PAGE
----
A Great Recipe for Linguini by Craig J. Clark

Okay, first you go to the store and get some linguini. Well, actually, you have to pay for the linguini because if you don't the people at the store will probably have you arrested or detained, or you'd have to give the linguini back -- and, either way, you wouldn't be able to make it.

So, you buy the linguini and you take it home. Then, you put it in a pot. Actually, there should be some water in the pot. You know, come to think of it, it's supposed to be boiling water because if it's just plain water your linguini won't do anything apart from get soggy. Here's what you should do: Put the water in the pot and put it on the stove before you leave for the store -- that way it will be boiling by the time you get back.

Wait, on second thought, you probably shouldn't do that because then you might burn your house down. Scratch that, it's a bad idea. Wait until you get back from the store and then put the pot of water on the stove. But don't watch it because then it won't boil. Try watching CNN Headline News instead.

So anyway, you put the linguini in the boiling water. Actually, you should take the linguini out of the box and then put it in the boiling water. Otherwise, you'll have a lot of cardboard and glue and cellophane to eat along with your linguini and that doesn't really add much to the culinary experience. I recommend you throw the box out after you've removed the linguini so you're not tempted.

All right, so you've got the linguini. It's out of the box and in the boiling water. Now...how long should you cook it? Well, to tell you the truth, I have no idea. The cooking time is probably on the side of the box, but if you're following these instructions in order you've just thrown that out. Wait, don't go diving into the trash bag for it! Do you really want to chance sticking your hand in the remains of last night's meatloaf? Best just to leave it.

My advice to you at this juncture is to guess how long you should cook the linguini. At worst, you'll only be a couple minutes off. But don't cook it too short or else it will be all crunchy and hard and that's not how linguini is supposed to be. And don't cook it too long because then it will coagulate into some big, disgusting, soupy mess -- and that's not how linguini is supposed to be, either.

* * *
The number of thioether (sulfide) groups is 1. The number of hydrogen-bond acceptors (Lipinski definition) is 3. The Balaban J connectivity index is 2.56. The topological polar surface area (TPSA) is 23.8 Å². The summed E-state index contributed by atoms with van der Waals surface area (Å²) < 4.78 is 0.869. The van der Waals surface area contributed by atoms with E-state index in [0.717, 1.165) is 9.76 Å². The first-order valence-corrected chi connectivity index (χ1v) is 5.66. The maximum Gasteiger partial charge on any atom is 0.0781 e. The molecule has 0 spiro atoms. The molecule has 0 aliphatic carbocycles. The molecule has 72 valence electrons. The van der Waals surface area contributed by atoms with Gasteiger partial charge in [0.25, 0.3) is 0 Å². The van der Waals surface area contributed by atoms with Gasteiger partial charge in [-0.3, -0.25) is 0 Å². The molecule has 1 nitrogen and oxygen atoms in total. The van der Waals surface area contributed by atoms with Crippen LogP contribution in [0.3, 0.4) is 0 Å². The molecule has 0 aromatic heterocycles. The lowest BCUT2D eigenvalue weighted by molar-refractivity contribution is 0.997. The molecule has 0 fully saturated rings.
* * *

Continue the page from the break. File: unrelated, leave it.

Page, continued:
Well, anyway, after the linguini is finished cooking (throw some onto the wall if you think that will help), throw some sauce on it, stir it up and voila! Happy cooking!


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This piece, by the way, dates back around 12 years. It was first published as part of the afterword in the issue of my college literary magazine that I co-edited. It has been revised and slightly expanded for Unloosen, though. Perhaps I'll dig up some more old stuff as the fancy strikes me.

If this had only been posted last week, then I would have avoided what has become known as "The Angel Hair Debacle". This is not to be confused with Guns N Roses, "The Spaghetti Incident" EP.

And let us not forget The Linguini Incident, starring David Bowie and Rosanna Arquette, or The Killer Lasagna, an animated short from Brazil. Pasta problems appear to abound.

Good stuff, as usual. I always toss the box and choose the "test with mouth" method for checking the pasta's doneness. Yes, surprisingly, doneness is a word.

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